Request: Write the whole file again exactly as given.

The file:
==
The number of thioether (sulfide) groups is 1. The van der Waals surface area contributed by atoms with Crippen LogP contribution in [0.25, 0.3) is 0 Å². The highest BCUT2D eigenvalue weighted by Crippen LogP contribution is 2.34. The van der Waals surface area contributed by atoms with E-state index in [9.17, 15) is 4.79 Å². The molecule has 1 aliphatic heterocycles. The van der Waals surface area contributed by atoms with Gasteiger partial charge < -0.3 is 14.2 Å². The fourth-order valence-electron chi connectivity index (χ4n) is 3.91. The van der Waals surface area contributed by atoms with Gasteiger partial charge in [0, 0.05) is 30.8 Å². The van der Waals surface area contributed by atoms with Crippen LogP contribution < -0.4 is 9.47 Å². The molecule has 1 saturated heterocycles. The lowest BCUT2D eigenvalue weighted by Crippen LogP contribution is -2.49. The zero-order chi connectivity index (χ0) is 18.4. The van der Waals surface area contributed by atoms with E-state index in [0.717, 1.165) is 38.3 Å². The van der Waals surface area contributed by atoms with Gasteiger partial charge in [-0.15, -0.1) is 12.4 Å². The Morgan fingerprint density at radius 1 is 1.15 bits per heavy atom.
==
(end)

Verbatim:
The number of thioether (sulfide) groups is 1. The van der Waals surface area contributed by atoms with Crippen LogP contribution in [0.25, 0.3) is 0 Å². The highest BCUT2D eigenvalue weighted by Crippen LogP contribution is 2.34. The van der Waals surface area contributed by atoms with E-state index in [9.17, 15) is 4.79 Å². The molecule has 1 aliphatic heterocycles. The van der Waals surface area contributed by atoms with Gasteiger partial charge < -0.3 is 14.2 Å². The fourth-order valence-electron chi connectivity index (χ4n) is 3.91. The van der Waals surface area contributed by atoms with Gasteiger partial charge in [0, 0.05) is 30.8 Å². The van der Waals surface area contributed by atoms with Crippen LogP contribution < -0.4 is 9.47 Å². The molecule has 1 saturated heterocycles. The lowest BCUT2D eigenvalue weighted by Crippen LogP contribution is -2.49. The zero-order chi connectivity index (χ0) is 18.4. The van der Waals surface area contributed by atoms with E-state index in [0.717, 1.165) is 38.3 Å². The van der Waals surface area contributed by atoms with Gasteiger partial charge in [-0.15, -0.1) is 12.4 Å². The Morgan fingerprint density at radius 1 is 1.15 bits per heavy atom.